So what's the problem?
Sulphur cinquefoil (Potentilla recta), is a long-lived perennial native to Eurasia. It was introduced to North America over a hundred years ago. Since then, it has invaded disturbed habitats, such as roadsides and pastureland and also semi-natural habitats such as open forests. It is able to hybridize with North American cinquefoil species or to displace native plants. There is also a concern that this weed may become a vector for pests of economically important plant species.
What is this project doing?
A biological control project was started in 1992, but due to both the uncertainty of finding a host-specific biological control agent and the funding situation, the project came to a premature end in 2002. However, following an expression of interest by the British Columbia Ministry of Forests, Lands and Natural Resource Operations, Canada, a smaller-scale project for the biological control of sulphur cinquefoil was revived in 2008.
Results so far
To start with, we summarized the available data from previous research for the period 1992-2002. The root-mining clear-wing moth Tinthia myrmosaeformis and the flower-bud attacking weevil Anthonomus rubripes were studied in depth, but specificity was not satisfactory. Preliminary work had been conducted for three newly prioritized potential biological control agents: two cynipid gall wasps, Diastrophus sp. near mayri from Turkey and D. mayri from Ukraine, and an unidentified gall midge from western Turkey. Work on these three species was re-started in 2008.
In tests conducted in 2008 and 2009, mainly with D. mayri from Ukraine and to a lesser extent with Diastrophus sp. near mayri, no galls were induced on P. recta. In 2011, further attempts to elicit gall induction by Diastrophus sp. near mayri were not successful and work was discontinued with these species.
A gall midge collected in Turkey by Dr Ferit Turanli (from Ege University, Izmir, Turkey) in 2000 and 2001 was described in 2011 by Dr Marcela Skuhravá, (from the Czech Republic) as Janetiella potentillogemmae, a species new to science. Preliminary studies showed that it is able to develop on the North American P. recta. Females oviposit into the meristematic tissue (growing point) of side buds on the main shoots, inhibiting the growth of side shoots.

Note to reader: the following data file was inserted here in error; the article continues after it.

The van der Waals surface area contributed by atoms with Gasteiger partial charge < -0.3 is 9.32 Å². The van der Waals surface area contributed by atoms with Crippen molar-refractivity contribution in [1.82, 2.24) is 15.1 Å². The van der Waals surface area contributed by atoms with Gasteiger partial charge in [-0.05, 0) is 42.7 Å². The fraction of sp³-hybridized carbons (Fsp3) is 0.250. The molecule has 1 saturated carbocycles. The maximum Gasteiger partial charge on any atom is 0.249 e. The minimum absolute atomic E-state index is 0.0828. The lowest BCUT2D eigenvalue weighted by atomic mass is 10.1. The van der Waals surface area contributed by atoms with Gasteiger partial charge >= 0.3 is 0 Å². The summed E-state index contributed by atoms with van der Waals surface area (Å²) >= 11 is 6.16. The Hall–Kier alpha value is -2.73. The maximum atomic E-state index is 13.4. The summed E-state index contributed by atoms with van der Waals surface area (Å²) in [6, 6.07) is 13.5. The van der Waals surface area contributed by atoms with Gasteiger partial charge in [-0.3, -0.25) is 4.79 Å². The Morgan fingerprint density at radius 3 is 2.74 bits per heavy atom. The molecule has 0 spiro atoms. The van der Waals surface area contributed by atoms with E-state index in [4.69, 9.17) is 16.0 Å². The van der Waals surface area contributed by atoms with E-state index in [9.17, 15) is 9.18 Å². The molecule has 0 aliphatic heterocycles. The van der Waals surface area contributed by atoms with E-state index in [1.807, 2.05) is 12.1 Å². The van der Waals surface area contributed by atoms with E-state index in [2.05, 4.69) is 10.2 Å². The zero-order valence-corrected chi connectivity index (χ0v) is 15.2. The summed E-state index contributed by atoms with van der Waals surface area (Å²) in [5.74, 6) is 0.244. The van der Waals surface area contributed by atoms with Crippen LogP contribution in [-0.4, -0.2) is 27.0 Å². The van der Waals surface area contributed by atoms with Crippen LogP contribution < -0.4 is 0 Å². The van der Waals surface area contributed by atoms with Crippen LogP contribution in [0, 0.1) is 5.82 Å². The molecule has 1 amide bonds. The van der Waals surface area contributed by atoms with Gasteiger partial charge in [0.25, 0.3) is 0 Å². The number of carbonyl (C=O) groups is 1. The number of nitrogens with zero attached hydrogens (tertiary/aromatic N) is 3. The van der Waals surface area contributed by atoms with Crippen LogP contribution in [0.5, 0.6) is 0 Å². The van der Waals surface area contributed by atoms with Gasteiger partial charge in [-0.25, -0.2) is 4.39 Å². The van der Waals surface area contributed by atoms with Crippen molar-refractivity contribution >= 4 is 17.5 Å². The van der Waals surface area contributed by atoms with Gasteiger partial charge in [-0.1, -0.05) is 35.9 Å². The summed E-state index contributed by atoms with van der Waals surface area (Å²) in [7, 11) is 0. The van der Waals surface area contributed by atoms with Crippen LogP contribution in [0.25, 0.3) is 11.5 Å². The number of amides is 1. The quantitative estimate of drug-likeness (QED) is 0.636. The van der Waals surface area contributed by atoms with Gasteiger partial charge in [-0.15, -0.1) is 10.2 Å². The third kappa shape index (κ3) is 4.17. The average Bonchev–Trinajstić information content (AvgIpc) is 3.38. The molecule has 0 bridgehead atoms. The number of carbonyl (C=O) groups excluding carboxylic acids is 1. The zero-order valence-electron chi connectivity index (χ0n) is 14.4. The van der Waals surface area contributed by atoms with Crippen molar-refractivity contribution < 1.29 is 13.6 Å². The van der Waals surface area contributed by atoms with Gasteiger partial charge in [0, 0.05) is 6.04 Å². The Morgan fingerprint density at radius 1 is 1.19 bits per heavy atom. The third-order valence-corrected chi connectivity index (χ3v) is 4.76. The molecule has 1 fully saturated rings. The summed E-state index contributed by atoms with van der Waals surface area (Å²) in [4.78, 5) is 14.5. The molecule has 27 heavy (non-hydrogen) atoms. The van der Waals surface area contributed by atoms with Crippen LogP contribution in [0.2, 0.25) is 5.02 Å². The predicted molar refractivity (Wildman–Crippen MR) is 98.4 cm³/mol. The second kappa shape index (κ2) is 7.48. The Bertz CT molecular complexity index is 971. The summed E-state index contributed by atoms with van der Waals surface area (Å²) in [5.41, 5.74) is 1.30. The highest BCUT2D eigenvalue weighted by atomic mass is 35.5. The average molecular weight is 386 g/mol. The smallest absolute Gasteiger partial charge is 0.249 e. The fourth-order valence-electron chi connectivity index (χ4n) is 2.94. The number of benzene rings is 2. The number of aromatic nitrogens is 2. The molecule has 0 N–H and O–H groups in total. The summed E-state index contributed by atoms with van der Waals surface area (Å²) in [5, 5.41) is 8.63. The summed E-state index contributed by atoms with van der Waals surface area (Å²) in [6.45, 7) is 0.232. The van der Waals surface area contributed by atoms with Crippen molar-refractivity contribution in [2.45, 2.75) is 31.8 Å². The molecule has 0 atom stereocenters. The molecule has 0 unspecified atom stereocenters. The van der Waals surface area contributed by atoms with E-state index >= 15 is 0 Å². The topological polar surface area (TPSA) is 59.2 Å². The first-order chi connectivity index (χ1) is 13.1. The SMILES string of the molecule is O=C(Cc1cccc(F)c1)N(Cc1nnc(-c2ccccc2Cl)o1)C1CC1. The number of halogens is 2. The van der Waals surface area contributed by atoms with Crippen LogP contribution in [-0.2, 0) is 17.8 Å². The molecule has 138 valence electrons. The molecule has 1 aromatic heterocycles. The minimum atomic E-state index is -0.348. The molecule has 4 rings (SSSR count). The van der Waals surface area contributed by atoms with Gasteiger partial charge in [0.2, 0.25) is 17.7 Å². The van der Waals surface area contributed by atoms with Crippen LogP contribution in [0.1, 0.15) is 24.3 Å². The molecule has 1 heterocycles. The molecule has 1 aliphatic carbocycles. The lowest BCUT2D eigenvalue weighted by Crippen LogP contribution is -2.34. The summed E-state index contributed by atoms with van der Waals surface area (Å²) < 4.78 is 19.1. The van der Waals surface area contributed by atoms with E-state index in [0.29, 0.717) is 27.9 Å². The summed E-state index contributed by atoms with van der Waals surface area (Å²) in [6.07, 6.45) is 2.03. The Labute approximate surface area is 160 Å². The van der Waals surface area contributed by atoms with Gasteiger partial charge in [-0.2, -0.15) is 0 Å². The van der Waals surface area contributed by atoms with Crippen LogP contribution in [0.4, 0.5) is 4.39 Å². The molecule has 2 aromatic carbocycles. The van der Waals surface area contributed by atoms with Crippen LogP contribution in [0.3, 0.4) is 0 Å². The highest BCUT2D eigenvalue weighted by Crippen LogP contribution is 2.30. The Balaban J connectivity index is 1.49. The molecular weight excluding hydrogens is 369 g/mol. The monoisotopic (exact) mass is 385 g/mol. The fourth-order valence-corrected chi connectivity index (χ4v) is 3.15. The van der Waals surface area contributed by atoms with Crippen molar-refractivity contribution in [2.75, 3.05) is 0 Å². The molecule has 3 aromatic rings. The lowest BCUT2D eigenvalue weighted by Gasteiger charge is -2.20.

During a field trip to Turkey in 2011, 235 galls of J. potentillogemmae were collected and overwintered at CABI in Delémont, Switzerland. Adults emerged between 16 April and 11 May. While no mating was observed, eggs were found on cut shoots and females were subsequently offered potted plants in no-choice tests (exposing one plant to the adults). P. recta of five different origins, one European and five North American native Potentilla species were exposed. Eggs were found on some of the P. recta from Turkey, unfortunately, no galls developed.
After discussion with our sponsors and collaborators in Canada, it was finally decided to stop the Potentilla project. A wrap up publication will be prepared summarizing work on the project and lessons to be learned from the study.
Hariet L. Hinz
Address: Rue des Grillons 1, CH-2800 Delemont, Switzerland
Tel: +41 (0)32 4214872
Tel: +44 (0) 1491 829053
Biological control of garlic mustard
Searching for a biological control for Dyer's Woad
Tackling common tansy in North America
Revisiting biological control of field bindweed
Controlling buckthorns in the United States
Biological control of hawkweeds
An excellent gateway to all current research on biofuels
If you're not searching CAB Abstracts...you're not searching the world
CAB Abstracts Archive
Searching the past...informing the future